An ellipse inscribed in a fixed semi circle touches the semi-circular arc at two distinct points and also touches the bounding diameter. Its major axis is parallel to the bounding diameter.

When does the ellipse have the maximum possible area? What is its eccentricity $e$ in that case?

I managed to solve it using a coordinate based approach combined with some calculus and obtained the correct answer, that is, when $e=\sqrt{\dfrac 23}$.

But that solution was too boring and time-consuming, and I don't think that it was what the examiner had in his mind, since this is a question from KVPY 2014 SB which means it is intended to be solved in like, 2 minutes tops on a single piece of paper approximately $200\space cm^2$ in area.

Can anyone please help me find a quick, Exact geometric method to solve this question?

EDIT: The paper area condition seems too restrictive so any synthetic method would suffice.

  • $\begingroup$ Basing this purely on intuition and not rigorous math, the eccentricity of the ellipse should be greater than that of the circle, so the 2 points where the ellipse meets the semi-circle should be the the end-points of major axis of the ellipse. From there, it should be very simple calculus. $\endgroup$ – sirblobfish Dec 17 '15 at 19:20
  • $\begingroup$ @sirblobfish firstly the eccentricity of a circle is zero so for ellipse it is trivial to say its eccentricity is greater. And it is not possible for those 2 points to be the endpoints of the major axis because then the bounding diameter would need to coincide with the major axis. $\endgroup$ – G-man Dec 17 '15 at 20:00
  • $\begingroup$ I used the coordinate based approach combined with calculus too. It took about $600$ cm² of paper area to solve it. Are you interested? $\endgroup$ – RicardoCruz Dec 18 '15 at 13:33
  • $\begingroup$ here is a 8 min 21 sec video on youtube, a bit long, and uses calculus, and is probably not what you are looking for :) $\endgroup$ – Mirko Dec 19 '15 at 23:45
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    $\begingroup$ My intuition tells me we would get a right angle if we connect the origin to the two touching points of the ellipse with the semicircle. That is, the ellipse touches the circle at the points where the diagonal $y=x$ and antidiagonal $y=-x$ cross the semicircle. (For the unit circle, points $(\frac{\pm1}{\sqrt2},\frac1{\sqrt2})$. This appears to be confirmed by the answer below calculating $b=\frac{\sqrt{2}}{3}$ and $a=\sqrt{\frac23}$, and the graph I made using these $a$ and $b$. I feel this might give a "geometric" proof, but don't see how to continue. $\endgroup$ – Mirko Dec 20 '15 at 2:31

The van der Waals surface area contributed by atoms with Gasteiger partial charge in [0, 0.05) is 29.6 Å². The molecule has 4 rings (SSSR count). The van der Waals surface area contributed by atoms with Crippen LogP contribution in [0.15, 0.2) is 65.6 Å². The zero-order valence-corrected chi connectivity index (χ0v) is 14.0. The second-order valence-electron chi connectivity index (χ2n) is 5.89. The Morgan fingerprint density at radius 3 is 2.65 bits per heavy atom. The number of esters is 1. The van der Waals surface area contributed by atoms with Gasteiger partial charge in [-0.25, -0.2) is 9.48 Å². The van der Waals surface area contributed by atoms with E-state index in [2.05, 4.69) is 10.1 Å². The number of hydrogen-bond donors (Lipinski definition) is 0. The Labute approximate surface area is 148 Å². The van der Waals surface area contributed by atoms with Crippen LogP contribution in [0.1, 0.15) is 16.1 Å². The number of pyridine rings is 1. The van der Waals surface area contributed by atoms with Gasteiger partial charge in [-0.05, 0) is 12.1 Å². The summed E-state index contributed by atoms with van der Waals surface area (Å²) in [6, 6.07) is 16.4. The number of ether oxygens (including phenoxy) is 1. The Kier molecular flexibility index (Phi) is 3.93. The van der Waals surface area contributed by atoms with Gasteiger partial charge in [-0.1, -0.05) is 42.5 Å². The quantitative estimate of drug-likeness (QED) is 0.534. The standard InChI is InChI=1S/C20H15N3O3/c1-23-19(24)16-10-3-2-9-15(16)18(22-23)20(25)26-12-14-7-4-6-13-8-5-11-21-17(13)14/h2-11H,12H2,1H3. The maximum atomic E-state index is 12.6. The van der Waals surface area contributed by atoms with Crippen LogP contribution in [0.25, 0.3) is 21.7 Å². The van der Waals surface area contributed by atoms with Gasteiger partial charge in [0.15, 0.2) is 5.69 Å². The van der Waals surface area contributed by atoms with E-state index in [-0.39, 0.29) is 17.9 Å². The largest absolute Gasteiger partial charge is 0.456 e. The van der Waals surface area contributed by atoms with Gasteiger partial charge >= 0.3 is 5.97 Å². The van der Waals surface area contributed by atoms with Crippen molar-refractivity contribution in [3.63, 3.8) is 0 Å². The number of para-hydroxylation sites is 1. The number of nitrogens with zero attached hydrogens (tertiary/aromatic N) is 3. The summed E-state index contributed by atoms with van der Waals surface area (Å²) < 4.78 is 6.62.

Stretch the original figure by a factor $\sqrt{3}$ in vertical direction. The half circle $H$ then becomes a half ellipse $E$, and the isosceles right triangle $ABC$ with $C=(0,\sqrt{2})$ transforms into the equilateral triangle $\Delta:=ABD$ with $D=(0,\sqrt{6})$. The oblique legs of $\Delta$ are tangent to $E$ at their midpoints $M$ and $N$. We now solve the analogous problem with respect to $E$. I claim that the largest (i.e., largest with respect to area) ellipse inscribed in $E$ is the incircle $I$ of $\Delta$. Proof: It is well known that the largest ellipse contained in the equilateral triangle $\Delta$ is $I$. As all feasible ellipses for the modified problem are subsets of $\Delta$ they all have an area $\leq {\rm area}(I)$. Since $I$ itself is a feasible ellipse the claim follows.